The intense connection Gaga has cultivated with her varied, worldwide audience says something. She calls them her “little monsters,” a nickname she recently immortalized in a tattoo on her arm. Through the stage name, the outer-space couture, the synth-heavy electronic music and the spectacle, she wants to make them feel like they know an important, individualistic part of her.

Gaga is thoroughly involved in the various aspects of her career. She’s been writing and co-writing her songs from the start, which is no given for a dancing pop star. She’s even written for other acts, New Kids on the Block, Michael Bolton and Britney Spears among them. And, rather than keep it a mystery, Gaga is willing to talk about what inspires her songs: Some on The Fame came from a love affair with heavy metal drummer, and some on The Fame Monster from the still-new experience of living life as a celebrity.

The Gaga songs that feel the most personal are the piano ballads. “Brown Eyes” is one on The Fame. Over a guitar and piano groove reminiscent of 1970s David Bowie, she confesses, “I guess it’s just a silly song about you/And how I lost you/And your brown eyes.” “Speechless” is a dramatic, Queen-influenced, heartbreak ballad on The Fame Monster, and a favorite of hers to do live. And — lest there be any question — yes, she’s actually the one playing the piano on the recordings and during the shows.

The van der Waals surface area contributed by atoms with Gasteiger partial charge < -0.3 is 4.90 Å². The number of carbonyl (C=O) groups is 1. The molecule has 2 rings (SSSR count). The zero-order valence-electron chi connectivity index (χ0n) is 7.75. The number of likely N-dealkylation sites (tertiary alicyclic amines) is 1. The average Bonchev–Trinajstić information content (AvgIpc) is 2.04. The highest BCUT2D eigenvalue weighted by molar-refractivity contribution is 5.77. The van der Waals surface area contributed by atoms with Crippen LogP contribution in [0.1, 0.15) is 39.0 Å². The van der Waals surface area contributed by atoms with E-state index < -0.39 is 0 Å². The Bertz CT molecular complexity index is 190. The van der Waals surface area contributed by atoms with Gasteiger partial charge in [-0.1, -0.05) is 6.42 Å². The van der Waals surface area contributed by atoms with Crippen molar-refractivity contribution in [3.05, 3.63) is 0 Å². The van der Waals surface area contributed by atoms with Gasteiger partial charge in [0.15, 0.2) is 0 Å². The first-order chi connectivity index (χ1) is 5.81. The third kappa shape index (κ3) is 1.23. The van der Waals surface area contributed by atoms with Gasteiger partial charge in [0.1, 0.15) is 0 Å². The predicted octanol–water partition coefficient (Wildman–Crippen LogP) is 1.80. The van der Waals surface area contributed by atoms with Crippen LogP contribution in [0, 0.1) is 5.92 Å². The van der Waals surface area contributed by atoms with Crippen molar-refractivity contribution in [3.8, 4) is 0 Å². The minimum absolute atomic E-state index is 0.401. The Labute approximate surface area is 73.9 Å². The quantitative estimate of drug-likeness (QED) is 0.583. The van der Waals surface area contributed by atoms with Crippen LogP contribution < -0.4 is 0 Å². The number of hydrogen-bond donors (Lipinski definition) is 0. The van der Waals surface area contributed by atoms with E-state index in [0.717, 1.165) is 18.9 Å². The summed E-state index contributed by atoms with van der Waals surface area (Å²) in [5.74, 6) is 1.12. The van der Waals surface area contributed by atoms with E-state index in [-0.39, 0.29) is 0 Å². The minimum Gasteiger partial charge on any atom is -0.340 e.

A pianist from the age of 4 and songwriter from 13, Gaga has musical and theatrical training, and her early musical efforts owed more to the glam piano-pop of Bowie, Queen and Elton John than the music of Madonna, to whom Gaga’s been compared and with whom she did a playful cat-fighting skit on Saturday Night Live. Gaga’s first producer, Rob Fusari, encouraged her to try writing more danceable fare and take a chance on a drum machine. The result? Gaga and Fusari came up with “Beautiful, Dirty, Rich” and the ingredients suddenly materialized for a slew of broadly appealing pop hits. Which was the goal all along. As she told the Los Angeles Times’ Ann Powers, “I don’t want to make niche-oriented music.”

But if Gaga’s recent performance during the Grammys is any indication, sitting down at a piano and belting out a palpably emotional ballad, without her avant-garde army of dancers, remains a valued part of her repertoire and perhaps one she’ll be expanding on in the future, in order to let her audience in on another side of her.

The plot of Gaga’s Grammy appearance fit with her glitzy, theatrical shows. First, she was manufactured in the Fame Factory, represented by an elaborate, industrial-looking set. Then, because her songs got too popular, she was disposed of in an incinerator, only to emerge from the bowels of the contraption with Elton John — who else? — both of them sooty and seated at pianos. Together, they gave an energized performance of “Speechless,” with a brief mid-song detour into “Your Song.” John, who happens to know a thing or two about sustaining a larger-than-life pop career, changed the lyrics of his song into a ringing endorsement of Gaga: “How wonderful life is, with Gaga in the world.”

Jewly Hight is a freelance writer based in Nashville.